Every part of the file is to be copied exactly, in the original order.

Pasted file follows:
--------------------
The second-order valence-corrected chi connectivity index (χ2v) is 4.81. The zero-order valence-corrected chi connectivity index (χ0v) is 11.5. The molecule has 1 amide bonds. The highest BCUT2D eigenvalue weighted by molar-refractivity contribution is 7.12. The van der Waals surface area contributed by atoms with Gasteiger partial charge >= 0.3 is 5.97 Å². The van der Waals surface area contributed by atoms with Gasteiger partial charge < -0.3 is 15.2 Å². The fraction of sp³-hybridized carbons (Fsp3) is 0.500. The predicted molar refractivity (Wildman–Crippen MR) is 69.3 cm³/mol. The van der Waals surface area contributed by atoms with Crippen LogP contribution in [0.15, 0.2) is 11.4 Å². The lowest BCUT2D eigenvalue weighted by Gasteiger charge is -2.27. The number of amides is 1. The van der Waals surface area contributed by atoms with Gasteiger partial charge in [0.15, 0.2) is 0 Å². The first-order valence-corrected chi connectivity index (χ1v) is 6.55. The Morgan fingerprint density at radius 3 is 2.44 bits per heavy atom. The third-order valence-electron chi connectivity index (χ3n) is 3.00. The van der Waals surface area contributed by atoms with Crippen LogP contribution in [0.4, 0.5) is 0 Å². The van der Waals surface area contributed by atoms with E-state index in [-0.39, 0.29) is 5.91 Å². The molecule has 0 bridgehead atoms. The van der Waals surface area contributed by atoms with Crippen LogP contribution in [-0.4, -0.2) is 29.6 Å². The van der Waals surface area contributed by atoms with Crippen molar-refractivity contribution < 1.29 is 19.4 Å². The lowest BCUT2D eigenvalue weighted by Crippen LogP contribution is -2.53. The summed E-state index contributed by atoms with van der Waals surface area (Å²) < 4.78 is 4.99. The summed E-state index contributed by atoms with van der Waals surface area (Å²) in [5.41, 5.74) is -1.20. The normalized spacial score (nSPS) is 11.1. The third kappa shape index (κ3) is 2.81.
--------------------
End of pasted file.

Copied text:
The second-order valence-corrected chi connectivity index (χ2v) is 4.81. The zero-order valence-corrected chi connectivity index (χ0v) is 11.5. The molecule has 1 amide bonds. The highest BCUT2D eigenvalue weighted by molar-refractivity contribution is 7.12. The van der Waals surface area contributed by atoms with Gasteiger partial charge >= 0.3 is 5.97 Å². The van der Waals surface area contributed by atoms with Gasteiger partial charge < -0.3 is 15.2 Å². The fraction of sp³-hybridized carbons (Fsp3) is 0.500. The predicted molar refractivity (Wildman–Crippen MR) is 69.3 cm³/mol. The van der Waals surface area contributed by atoms with Crippen LogP contribution in [0.15, 0.2) is 11.4 Å². The lowest BCUT2D eigenvalue weighted by Gasteiger charge is -2.27. The number of amides is 1. The van der Waals surface area contributed by atoms with Gasteiger partial charge in [0.15, 0.2) is 0 Å². The first-order valence-corrected chi connectivity index (χ1v) is 6.55. The Morgan fingerprint density at radius 3 is 2.44 bits per heavy atom. The third-order valence-electron chi connectivity index (χ3n) is 3.00. The van der Waals surface area contributed by atoms with Crippen LogP contribution in [0.4, 0.5) is 0 Å². The van der Waals surface area contributed by atoms with E-state index in [-0.39, 0.29) is 5.91 Å². The molecule has 0 bridgehead atoms. The van der Waals surface area contributed by atoms with Crippen LogP contribution in [-0.4, -0.2) is 29.6 Å². The van der Waals surface area contributed by atoms with Crippen molar-refractivity contribution < 1.29 is 19.4 Å². The lowest BCUT2D eigenvalue weighted by Crippen LogP contribution is -2.53. The summed E-state index contributed by atoms with van der Waals surface area (Å²) < 4.78 is 4.99. The summed E-state index contributed by atoms with van der Waals surface area (Å²) in [5.41, 5.74) is -1.20. The normalized spacial score (nSPS) is 11.1. The third kappa shape index (κ3) is 2.81.